Pode o sucesso do Brasil na resposta à intersecção de desigualdades ser um modelo para o resto do mundo?

Sempre citado como tendo uma das sociedades mais desiguais do mundo, o Brasil progrediu significantemente na redução da disparidade, entre 2002 e 2013, principalmente entre os que sofrem com interseccionalidade de desigualdades múltiplas e acumuladas. Em um esboço de seu recente artigo para o Instituto de Desigualdade Internacional, Naila Kabeer (LSE International Development/Gender Studies) e Ricardo Santos (UNU-WIDER) argumentam que entender melhor o progresso brasileiro […]

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    Poor health outcomes amongst Afro-Colombians are driven by discrimination as well as economic disadvantage

Poor health outcomes amongst Afro-Colombians are driven by discrimination as well as economic disadvantage

Differential health outcomes are driven by both structural and internalised forms of discrimination, so strategies targeting health disparities amongst Afro-Colombians must adopt an integrated approach, writes Maria Cecilia Dedios (LSE Psychological and Behavioural Science).

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    In Latin America as in the wider world, corruption is rooted in our relationships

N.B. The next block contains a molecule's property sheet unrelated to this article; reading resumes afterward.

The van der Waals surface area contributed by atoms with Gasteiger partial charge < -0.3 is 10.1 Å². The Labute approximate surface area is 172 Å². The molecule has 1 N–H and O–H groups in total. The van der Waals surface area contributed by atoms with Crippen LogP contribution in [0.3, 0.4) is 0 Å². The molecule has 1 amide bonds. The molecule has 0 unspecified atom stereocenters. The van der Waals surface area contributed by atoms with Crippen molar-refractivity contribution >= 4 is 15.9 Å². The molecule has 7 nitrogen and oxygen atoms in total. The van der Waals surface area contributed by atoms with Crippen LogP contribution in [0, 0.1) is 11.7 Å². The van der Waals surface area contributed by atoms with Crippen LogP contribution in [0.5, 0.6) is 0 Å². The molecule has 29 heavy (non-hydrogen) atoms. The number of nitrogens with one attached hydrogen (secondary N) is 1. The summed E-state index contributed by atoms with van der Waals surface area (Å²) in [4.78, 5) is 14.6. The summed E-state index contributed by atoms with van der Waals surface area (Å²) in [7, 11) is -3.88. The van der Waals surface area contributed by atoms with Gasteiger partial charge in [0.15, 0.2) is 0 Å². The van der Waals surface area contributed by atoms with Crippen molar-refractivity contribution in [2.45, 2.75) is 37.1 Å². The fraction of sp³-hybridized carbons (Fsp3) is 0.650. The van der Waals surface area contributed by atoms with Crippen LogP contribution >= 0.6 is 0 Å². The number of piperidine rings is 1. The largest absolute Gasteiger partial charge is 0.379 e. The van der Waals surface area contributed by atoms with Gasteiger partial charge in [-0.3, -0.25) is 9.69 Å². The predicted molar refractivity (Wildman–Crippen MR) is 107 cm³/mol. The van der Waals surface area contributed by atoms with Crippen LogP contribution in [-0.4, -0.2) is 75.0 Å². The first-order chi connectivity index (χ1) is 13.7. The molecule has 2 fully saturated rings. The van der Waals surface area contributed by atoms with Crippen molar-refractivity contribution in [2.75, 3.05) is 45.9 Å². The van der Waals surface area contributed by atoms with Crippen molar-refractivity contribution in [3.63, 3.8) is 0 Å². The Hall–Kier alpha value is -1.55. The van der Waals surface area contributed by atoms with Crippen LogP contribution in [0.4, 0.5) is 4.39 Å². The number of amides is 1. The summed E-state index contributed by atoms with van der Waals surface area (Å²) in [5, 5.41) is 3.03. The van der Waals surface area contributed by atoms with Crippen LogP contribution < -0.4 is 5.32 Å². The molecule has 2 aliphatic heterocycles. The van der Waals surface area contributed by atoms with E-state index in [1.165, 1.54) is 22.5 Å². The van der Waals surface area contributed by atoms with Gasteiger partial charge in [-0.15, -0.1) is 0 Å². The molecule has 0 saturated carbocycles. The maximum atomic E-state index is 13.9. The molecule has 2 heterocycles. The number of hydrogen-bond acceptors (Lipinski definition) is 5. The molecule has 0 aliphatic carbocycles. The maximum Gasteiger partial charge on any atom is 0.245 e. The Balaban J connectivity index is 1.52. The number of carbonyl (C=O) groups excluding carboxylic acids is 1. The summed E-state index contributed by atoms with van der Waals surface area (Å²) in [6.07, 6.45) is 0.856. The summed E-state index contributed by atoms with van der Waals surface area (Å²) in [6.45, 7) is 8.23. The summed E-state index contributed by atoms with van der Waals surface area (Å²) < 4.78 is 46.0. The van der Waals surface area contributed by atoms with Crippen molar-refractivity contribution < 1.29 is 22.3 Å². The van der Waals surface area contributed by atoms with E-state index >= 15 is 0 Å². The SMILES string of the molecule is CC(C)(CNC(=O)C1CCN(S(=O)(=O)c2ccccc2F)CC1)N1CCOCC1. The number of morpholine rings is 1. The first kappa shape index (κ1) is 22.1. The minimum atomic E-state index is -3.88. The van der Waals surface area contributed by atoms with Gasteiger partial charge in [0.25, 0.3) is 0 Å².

In Latin America as in the wider world, corruption is rooted in our relationships

Acknowledging that cooperation and corruption are two sides of the same coin can help us to understand why some states succeed and others fail, why some oscillate, and which triggers lead failed states to succeed and successful states to fail, writes Michael Muthukrishna (LSE Psychological and Behavioural Science).

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    From suffrage to insurgency, female rebelliousness has always been crucial to peace in Colombia

From suffrage to insurgency, female rebelliousness has always been crucial to peace in Colombia

The feminist movement in Colombia has a long and complex history. Its collective political activities have constructed different subjects made up of multiple identities and political perspectives, yet they have always been united by their desire for peace and their spirit of revolt, writes Erika Rodríguez Gómez (LSE Centre for Women, Peace, and Security).

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    Could Brazil’s success in tackling intersecting inequalities be a model for the rest of the world?

Could Brazil’s success in tackling intersecting inequalities be a model for the rest of the world?

Often cited as one of the most unequal societies in the world, between 2002 and 2013 Brazil made significant progress in reducing inequality, especially amongst those facing multiple and overlapping inequalities. Drawing on insights from their recent working paper for the LSE International Inequalities Institute, Naila Kabeer (LSE International Development/Gender Studies) and Ricardo Santos (UNU-WIDER) argue that a better understanding of Brazil’s achievements could help other countries make real progress towards the […]